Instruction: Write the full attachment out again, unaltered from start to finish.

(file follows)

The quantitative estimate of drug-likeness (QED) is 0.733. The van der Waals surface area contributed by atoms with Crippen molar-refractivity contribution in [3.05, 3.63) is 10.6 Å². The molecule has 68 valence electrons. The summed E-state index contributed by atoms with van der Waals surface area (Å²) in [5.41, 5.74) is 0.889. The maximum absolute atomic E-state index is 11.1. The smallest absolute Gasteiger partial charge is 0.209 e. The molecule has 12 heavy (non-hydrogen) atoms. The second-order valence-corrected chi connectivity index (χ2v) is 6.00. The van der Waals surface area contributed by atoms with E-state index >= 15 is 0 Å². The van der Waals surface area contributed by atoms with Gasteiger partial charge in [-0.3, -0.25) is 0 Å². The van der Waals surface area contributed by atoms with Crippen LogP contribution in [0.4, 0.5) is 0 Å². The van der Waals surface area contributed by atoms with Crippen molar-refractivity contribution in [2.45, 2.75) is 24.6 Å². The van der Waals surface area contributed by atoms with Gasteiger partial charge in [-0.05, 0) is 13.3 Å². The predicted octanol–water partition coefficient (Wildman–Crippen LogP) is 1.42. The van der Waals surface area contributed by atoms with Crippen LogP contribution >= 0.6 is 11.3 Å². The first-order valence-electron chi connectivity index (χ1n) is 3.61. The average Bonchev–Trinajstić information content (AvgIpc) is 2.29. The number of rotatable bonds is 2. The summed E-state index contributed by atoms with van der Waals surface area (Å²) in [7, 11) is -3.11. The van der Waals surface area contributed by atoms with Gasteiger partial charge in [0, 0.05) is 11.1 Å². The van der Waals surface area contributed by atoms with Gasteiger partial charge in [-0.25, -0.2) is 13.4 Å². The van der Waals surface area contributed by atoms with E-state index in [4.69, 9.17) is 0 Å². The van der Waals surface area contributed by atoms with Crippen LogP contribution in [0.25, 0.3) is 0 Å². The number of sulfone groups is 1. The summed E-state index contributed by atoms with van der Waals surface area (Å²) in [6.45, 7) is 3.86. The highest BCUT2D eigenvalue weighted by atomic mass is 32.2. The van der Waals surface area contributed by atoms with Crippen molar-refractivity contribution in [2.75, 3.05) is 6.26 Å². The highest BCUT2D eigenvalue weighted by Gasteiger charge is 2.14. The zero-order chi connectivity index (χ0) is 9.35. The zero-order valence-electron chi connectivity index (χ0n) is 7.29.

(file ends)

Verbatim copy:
The quantitative estimate of drug-likeness (QED) is 0.733. The van der Waals surface area contributed by atoms with Crippen molar-refractivity contribution in [3.05, 3.63) is 10.6 Å². The molecule has 68 valence electrons. The summed E-state index contributed by atoms with van der Waals surface area (Å²) in [5.41, 5.74) is 0.889. The maximum absolute atomic E-state index is 11.1. The smallest absolute Gasteiger partial charge is 0.209 e. The molecule has 12 heavy (non-hydrogen) atoms. The second-order valence-corrected chi connectivity index (χ2v) is 6.00. The van der Waals surface area contributed by atoms with E-state index >= 15 is 0 Å². The van der Waals surface area contributed by atoms with Gasteiger partial charge in [-0.3, -0.25) is 0 Å². The van der Waals surface area contributed by atoms with Crippen LogP contribution in [0.4, 0.5) is 0 Å². The van der Waals surface area contributed by atoms with Crippen molar-refractivity contribution in [2.45, 2.75) is 24.6 Å². The van der Waals surface area contributed by atoms with Gasteiger partial charge in [-0.05, 0) is 13.3 Å². The predicted octanol–water partition coefficient (Wildman–Crippen LogP) is 1.42. The van der Waals surface area contributed by atoms with Crippen LogP contribution >= 0.6 is 11.3 Å². The first-order valence-electron chi connectivity index (χ1n) is 3.61. The average Bonchev–Trinajstić information content (AvgIpc) is 2.29. The number of rotatable bonds is 2. The summed E-state index contributed by atoms with van der Waals surface area (Å²) in [7, 11) is -3.11. The van der Waals surface area contributed by atoms with Gasteiger partial charge in [0, 0.05) is 11.1 Å². The van der Waals surface area contributed by atoms with Gasteiger partial charge in [-0.25, -0.2) is 13.4 Å². The van der Waals surface area contributed by atoms with E-state index in [4.69, 9.17) is 0 Å². The van der Waals surface area contributed by atoms with Crippen LogP contribution in [0.25, 0.3) is 0 Å². The number of sulfone groups is 1. The summed E-state index contributed by atoms with van der Waals surface area (Å²) in [6.45, 7) is 3.86. The highest BCUT2D eigenvalue weighted by atomic mass is 32.2. The van der Waals surface area contributed by atoms with Crippen molar-refractivity contribution in [2.75, 3.05) is 6.26 Å². The highest BCUT2D eigenvalue weighted by Gasteiger charge is 2.14. The zero-order chi connectivity index (χ0) is 9.35. The zero-order valence-electron chi connectivity index (χ0n) is 7.29.